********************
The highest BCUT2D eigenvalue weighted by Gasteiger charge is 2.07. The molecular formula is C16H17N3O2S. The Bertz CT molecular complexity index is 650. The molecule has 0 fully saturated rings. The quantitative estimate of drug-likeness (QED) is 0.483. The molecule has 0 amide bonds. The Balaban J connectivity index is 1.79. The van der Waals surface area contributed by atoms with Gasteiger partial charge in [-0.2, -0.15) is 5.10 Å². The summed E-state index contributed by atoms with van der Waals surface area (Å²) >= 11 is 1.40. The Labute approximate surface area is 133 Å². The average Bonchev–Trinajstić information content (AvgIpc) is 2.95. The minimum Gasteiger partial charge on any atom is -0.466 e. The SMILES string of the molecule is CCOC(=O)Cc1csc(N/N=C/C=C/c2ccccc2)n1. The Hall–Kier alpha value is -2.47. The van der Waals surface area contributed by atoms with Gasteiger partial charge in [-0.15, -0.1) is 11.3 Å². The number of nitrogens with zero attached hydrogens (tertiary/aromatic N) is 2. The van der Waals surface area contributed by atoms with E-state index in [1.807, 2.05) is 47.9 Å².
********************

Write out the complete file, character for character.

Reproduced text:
The highest BCUT2D eigenvalue weighted by Gasteiger charge is 2.07. The molecular formula is C16H17N3O2S. The Bertz CT molecular complexity index is 650. The molecule has 0 fully saturated rings. The quantitative estimate of drug-likeness (QED) is 0.483. The molecule has 0 amide bonds. The Balaban J connectivity index is 1.79. The van der Waals surface area contributed by atoms with Gasteiger partial charge in [-0.2, -0.15) is 5.10 Å². The summed E-state index contributed by atoms with van der Waals surface area (Å²) >= 11 is 1.40. The Labute approximate surface area is 133 Å². The average Bonchev–Trinajstić information content (AvgIpc) is 2.95. The minimum Gasteiger partial charge on any atom is -0.466 e. The SMILES string of the molecule is CCOC(=O)Cc1csc(N/N=C/C=C/c2ccccc2)n1. The Hall–Kier alpha value is -2.47. The van der Waals surface area contributed by atoms with Gasteiger partial charge in [-0.15, -0.1) is 11.3 Å². The number of nitrogens with zero attached hydrogens (tertiary/aromatic N) is 2. The van der Waals surface area contributed by atoms with E-state index in [1.807, 2.05) is 47.9 Å².